A Relationship in Presents, Part Six: The debt


No format yet because my ‘net connection is really crappy. I still wanted to get the post up, though.

Mixed reviews about the megabus. Cheap tickets, leg room are good. Crappy customer service, poor website design, and nonfunctioning internet connection are bad. More to come.

Email me if you’re in NYC and want to meet up for coffee/drinks this weekend or if you want to attend Sadi’s book launch! 🙂

**

We enter the restaurant. A hostess grabs our attention, leads us to a nearby booth. Dark wood surrounds us. Small chandeliers light the open rooms well enough.

She tries to look into my eyes as I slide into the same bench as her, but she can’t look deeply enough. I rest my feet on the empty bench across the table. My head rolls towards her, and she looks away. The fingers of both her hands click idly against the table.

I’ve looked forward to my birthday dinner for a few weeks. Charley’s is one of my favorite haunts. Their coke tastes so good that mixing in rum almost damages it, so I don’t. After an awkward moment, the waitress brings by a full uncut dome of bread. My left lip lifts in a smile as she sets the basket on the table.

I had brought Sarah here for the first time years ago. She had noticed confusion coloring my face and asked me what was wrong. “How are we supposed to eat it?” I had asked. She picked up the whole dome and wrenched off a bite with her teeth in answer.

Now I pick it up and tear it into quarters, careful not to smoosh it. I set a piece on her plate and one on mine. Sarah picks at the insides, leaving behind hollow crusts. I butter and eat it all.

I pinch her thigh through her sweatpants, and we laugh. She says, “You owe me over seven hundred dollars.” My hand drops to my side and my smile fades. I wonder if the amount will be more after tonight since I’m supposed to be the one who pays when we go out. I mutter an affirmation and wonder how I’m going to manage paying her back.

The waitress comes by, and I order our usual meals, mine a au poivre hamburger and her the angel hair primavera.  I had ordered the au poivre so long ago just to find out what twenty-five cents worth of browned onions tasted like, and I haven’t faltered since.

I say, “I’ll get a job soon, after school settles down. Just give me a few months.” But I haven’t worked, or even looked for work, since February. I put myself back past broke, back into maxed-out credit card debt, to participate in this relationship, but I can only handle so many Boston nights, so many trips to Seattle and Vegas and now, apparently, to Texas and DC soon, soon.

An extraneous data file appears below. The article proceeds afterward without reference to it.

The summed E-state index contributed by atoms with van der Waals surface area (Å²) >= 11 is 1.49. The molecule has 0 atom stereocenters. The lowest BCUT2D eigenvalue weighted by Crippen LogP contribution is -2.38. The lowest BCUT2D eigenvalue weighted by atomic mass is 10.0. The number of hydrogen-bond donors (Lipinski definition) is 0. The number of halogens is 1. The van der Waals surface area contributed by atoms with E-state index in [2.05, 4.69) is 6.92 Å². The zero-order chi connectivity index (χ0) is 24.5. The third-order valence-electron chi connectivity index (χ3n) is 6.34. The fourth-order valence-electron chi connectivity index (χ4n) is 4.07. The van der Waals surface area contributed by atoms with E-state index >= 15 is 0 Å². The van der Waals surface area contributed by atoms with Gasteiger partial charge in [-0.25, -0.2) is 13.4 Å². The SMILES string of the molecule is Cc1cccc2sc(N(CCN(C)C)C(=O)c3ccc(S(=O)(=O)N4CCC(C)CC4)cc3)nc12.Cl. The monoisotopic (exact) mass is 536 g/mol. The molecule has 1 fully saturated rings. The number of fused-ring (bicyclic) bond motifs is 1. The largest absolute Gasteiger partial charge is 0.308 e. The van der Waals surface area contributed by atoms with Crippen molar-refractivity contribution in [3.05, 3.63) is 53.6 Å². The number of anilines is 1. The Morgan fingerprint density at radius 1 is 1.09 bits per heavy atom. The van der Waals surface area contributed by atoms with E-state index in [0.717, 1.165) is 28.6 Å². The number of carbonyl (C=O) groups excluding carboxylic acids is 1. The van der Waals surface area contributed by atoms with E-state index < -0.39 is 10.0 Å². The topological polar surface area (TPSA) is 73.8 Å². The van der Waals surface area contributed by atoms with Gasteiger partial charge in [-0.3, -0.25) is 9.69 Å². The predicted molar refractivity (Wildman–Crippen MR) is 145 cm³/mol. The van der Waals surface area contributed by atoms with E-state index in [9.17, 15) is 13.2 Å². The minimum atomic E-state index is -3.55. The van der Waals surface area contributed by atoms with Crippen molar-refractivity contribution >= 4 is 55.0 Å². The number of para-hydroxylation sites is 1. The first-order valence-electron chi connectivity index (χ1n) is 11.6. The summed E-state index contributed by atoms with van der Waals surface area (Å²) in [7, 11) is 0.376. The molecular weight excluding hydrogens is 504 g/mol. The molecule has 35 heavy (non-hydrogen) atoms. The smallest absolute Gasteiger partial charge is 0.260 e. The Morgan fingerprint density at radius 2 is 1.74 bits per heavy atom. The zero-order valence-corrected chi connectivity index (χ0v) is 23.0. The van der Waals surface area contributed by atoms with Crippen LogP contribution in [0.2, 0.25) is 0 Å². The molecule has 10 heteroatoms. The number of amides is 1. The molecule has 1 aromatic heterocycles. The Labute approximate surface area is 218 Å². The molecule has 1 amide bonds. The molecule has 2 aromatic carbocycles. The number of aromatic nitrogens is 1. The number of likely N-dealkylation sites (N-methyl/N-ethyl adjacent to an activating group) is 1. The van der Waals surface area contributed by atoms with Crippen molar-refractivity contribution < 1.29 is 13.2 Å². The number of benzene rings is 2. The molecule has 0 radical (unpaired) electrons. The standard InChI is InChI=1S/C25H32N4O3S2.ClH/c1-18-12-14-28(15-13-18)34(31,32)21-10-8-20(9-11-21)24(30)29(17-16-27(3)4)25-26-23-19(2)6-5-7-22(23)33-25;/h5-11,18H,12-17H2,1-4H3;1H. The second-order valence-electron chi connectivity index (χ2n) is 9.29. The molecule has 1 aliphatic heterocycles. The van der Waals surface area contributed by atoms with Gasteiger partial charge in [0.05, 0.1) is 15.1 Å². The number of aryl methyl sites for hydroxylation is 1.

She sighs. Her hand falls on mine, resting on the bench between us. She says that’s fine. The money she wants me to pay back isn’t even hers, is her father’s, who has two planes and nine cars and bought a new house so that he could rip down and rebuild his old one. It’s hard for me to imagine that he wants those few hundred dollars back, but maybe he does. Maybe it’s Sarah’s way of coaxing me off of the computer and back into the real world. Maybe she just doesn’t like the idea of me living off of her father like she does.

“I didn’t get you a present this year,” she says. Her tone is flat, perhaps unconcerned with my reaction, perhaps hyperconcerned. Even after four years of dating, seven years of friendship, it’s hard for me to tell.

I reply that it’s fine. There’s the vacations we’re taking together, Steve’s upcoming wedding, and so on. Something fundamental has changed, but I don’t think about it. Even while we’re sitting here eating, my mind is on things other than Sarah; what job I’m going to try and find, my new responsibilities as a guild officer in my video game, whether or not I’ll sleep on the couch tonight. I haven’t slept in Sarah’s bed in months.

I try Charley’s apple pie with cheese because I saw it in Thank You for Smoking and have wondered how it tasted ever since. Sarah and I walk home hand in hand. When we get there, she turns on the TV and grumbles about her how laptop’s power cord is broken. I settle under my laptop for the night and don my headset.

Around two in the morning, she asks me whether I’m going to come down tonight. I take off my headset and ask her to repeat herself. Then I say soon, which we both know means no. She goes downstairs to sleep. Around two in the afternoon, when she usually wakes up on her off days, my eyes close. I just manage to put my laptop on the ground before I’m asleep, swallowed up in couch cushions.

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Filed under Creative nonfiction, Presents, Writing

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